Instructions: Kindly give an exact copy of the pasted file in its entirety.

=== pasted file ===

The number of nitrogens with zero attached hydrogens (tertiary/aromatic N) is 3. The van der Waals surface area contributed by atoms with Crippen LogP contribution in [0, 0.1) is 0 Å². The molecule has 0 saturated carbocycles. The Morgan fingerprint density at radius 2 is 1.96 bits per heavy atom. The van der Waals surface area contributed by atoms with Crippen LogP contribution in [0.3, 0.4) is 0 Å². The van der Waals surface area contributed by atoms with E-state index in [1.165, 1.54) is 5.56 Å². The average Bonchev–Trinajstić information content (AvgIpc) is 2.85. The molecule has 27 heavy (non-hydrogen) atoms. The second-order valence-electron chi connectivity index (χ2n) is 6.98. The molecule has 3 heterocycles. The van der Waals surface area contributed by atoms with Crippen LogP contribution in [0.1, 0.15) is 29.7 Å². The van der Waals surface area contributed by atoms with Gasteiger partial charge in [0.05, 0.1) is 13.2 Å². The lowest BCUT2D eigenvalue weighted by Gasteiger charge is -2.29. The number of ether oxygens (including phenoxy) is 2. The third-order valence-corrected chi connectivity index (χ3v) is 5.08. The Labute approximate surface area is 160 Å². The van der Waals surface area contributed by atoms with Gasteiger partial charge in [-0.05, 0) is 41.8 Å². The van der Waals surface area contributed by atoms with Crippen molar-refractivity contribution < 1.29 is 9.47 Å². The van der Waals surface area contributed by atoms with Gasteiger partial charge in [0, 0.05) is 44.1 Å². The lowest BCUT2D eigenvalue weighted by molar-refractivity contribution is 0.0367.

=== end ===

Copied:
The number of nitrogens with zero attached hydrogens (tertiary/aromatic N) is 3. The van der Waals surface area contributed by atoms with Crippen LogP contribution in [0, 0.1) is 0 Å². The molecule has 0 saturated carbocycles. The Morgan fingerprint density at radius 2 is 1.96 bits per heavy atom. The van der Waals surface area contributed by atoms with Crippen LogP contribution in [0.3, 0.4) is 0 Å². The van der Waals surface area contributed by atoms with E-state index in [1.165, 1.54) is 5.56 Å². The average Bonchev–Trinajstić information content (AvgIpc) is 2.85. The molecule has 27 heavy (non-hydrogen) atoms. The second-order valence-electron chi connectivity index (χ2n) is 6.98. The molecule has 3 heterocycles. The van der Waals surface area contributed by atoms with Crippen LogP contribution in [0.1, 0.15) is 29.7 Å². The van der Waals surface area contributed by atoms with Gasteiger partial charge in [0.05, 0.1) is 13.2 Å². The lowest BCUT2D eigenvalue weighted by Gasteiger charge is -2.29. The number of ether oxygens (including phenoxy) is 2. The third-order valence-corrected chi connectivity index (χ3v) is 5.08. The Labute approximate surface area is 160 Å². The van der Waals surface area contributed by atoms with Gasteiger partial charge in [-0.05, 0) is 41.8 Å². The van der Waals surface area contributed by atoms with Crippen molar-refractivity contribution < 1.29 is 9.47 Å². The van der Waals surface area contributed by atoms with Gasteiger partial charge in [0, 0.05) is 44.1 Å². The lowest BCUT2D eigenvalue weighted by molar-refractivity contribution is 0.0367.